Sri Lanka votes in eighth presidential election
Colombo: Sri Lankans went to the polls on Saturday to elect the eighth President of the island nation which is yet to recover from the wounds of the nearly three-decade-long civil war and also the brutal Easter Sunday terror attack that took place just seven months ago.
In a statement, incumbent President Maithripala Sirisena urged the nearly 16 million voters to come out and cast their ballots without fear, Xinhua news agency reported.
"In a country where democracy has been strengthened it is a right and also a duty to vote for the person of their choice," Sirisena said, adding that maximum security had been provided across the country and thousands of police officers along with tri-forces had been deployed on ground.
Long queues were seen as voting began in 12,845 polling centres at 7 a.m. Polling is due to end at 5 p.m., reports the Daily Mirror newspaper.
Shortly after voting started, an unidentified group first pelted stones and then opened fire on two buses carrying voters in Mannar district.
A police spokesman told Xinhua that none of the passengers were injured but the buses had been damaged.
The group managed to flee before police personnel reached the incident spot, he said, adding that the voters were safely escorted to their polling stations.
No arrests have been made so far.
Saturday's contest was focused on the two front-runners -- Sajith Premadasa (52) from the ruling New Democratic Front (NDF) alliance and the Sri Lanka Podujana Peramuna's (SLPP) Gotabaya Rajapaksa (70) -- in a crowded field of a record 35 candidates.
This is the highest number of contenders since the first presidential election in 1982. In the 2015 election, only 18 candidates had contested.
Gotabaya is a retired soldier who took over Sri Lanka's defence portfolio during the period when his older brother, Mahinda Rajapaksa was President (2005-2015) and also when Sri Lanka ended its war in 2009 with the Liberation Tigers of Tamil Eelam (LTTE).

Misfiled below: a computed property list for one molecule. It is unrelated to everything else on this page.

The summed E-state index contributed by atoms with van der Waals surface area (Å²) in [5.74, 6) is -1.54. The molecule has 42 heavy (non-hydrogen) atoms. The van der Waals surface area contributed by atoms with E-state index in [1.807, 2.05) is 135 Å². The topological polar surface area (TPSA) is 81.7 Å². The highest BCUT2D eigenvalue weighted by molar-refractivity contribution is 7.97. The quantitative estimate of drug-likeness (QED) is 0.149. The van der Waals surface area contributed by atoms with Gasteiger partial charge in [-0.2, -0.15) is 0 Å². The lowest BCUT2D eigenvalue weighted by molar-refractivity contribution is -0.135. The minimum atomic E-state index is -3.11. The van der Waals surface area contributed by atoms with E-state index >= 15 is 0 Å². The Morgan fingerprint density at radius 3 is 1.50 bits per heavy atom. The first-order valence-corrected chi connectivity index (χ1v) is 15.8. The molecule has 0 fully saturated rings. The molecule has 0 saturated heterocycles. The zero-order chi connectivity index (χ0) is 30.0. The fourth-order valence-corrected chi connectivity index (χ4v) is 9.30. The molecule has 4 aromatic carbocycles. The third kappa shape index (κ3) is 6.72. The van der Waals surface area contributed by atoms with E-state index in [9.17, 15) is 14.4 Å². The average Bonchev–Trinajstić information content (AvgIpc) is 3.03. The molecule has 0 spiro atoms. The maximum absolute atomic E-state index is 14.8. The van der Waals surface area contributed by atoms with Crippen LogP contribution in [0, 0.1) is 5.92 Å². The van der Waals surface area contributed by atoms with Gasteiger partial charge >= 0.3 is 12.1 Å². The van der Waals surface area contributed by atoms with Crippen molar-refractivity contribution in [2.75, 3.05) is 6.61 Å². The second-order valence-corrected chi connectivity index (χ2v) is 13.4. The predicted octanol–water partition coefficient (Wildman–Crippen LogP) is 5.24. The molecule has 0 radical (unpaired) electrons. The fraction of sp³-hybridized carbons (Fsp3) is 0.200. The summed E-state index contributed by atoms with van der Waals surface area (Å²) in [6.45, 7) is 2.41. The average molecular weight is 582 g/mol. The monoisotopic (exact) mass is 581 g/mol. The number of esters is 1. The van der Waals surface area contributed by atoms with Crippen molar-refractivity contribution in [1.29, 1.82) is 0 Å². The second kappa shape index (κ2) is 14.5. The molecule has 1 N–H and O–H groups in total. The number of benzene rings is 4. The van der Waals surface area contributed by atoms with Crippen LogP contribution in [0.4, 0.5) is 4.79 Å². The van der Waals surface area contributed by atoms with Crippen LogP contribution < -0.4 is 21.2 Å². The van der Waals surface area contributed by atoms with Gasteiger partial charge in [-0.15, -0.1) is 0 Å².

While the family's political future appeared to be fading after Mahinda's defeat in 2015, the April 21 Easter bombings on churches and luxury hotels in which 269 people were killed, lent wings to Gotabaya's candidacy.
While campaigning, he has presented himself as a nationalist and champion of the Sinhalese Buddhist majority, while also promising strong national security in the wake of the April attacks.
On the other hand, Sajith Premadasa, the son of Ranasinghe Premadasa who served as the President from 1989 until he was assassinated in May 1993 in Colombo in a suicide bombing by the LTTE, has pledged to fight for the Muslim and Tamil minorities.
The votes from the minority community had also played a major role in Sirisena's 2015 victory.
Anura Kumara Dissanayake, the leader of the Marxist party, Janatha Vimukthi Peramuna (JVP) which led to youth insurrections in 1971 and 1987-1988, has emerged as the third popular candidate, followed by former Army Commander Lt. Gen. Mahesh Senanayake who formed National People's Party (NPP) after he left the army last August.
If Premadasa wins the election, the incumbent cabinet and government would continue until the next general election to elect lawmakers. But if Gotabaya Rajapaksa is elected and proves 113 majority power in Parliament, there is a possibility of a change of government.
Election Commission officials have said that the results were expected by Saturday night.
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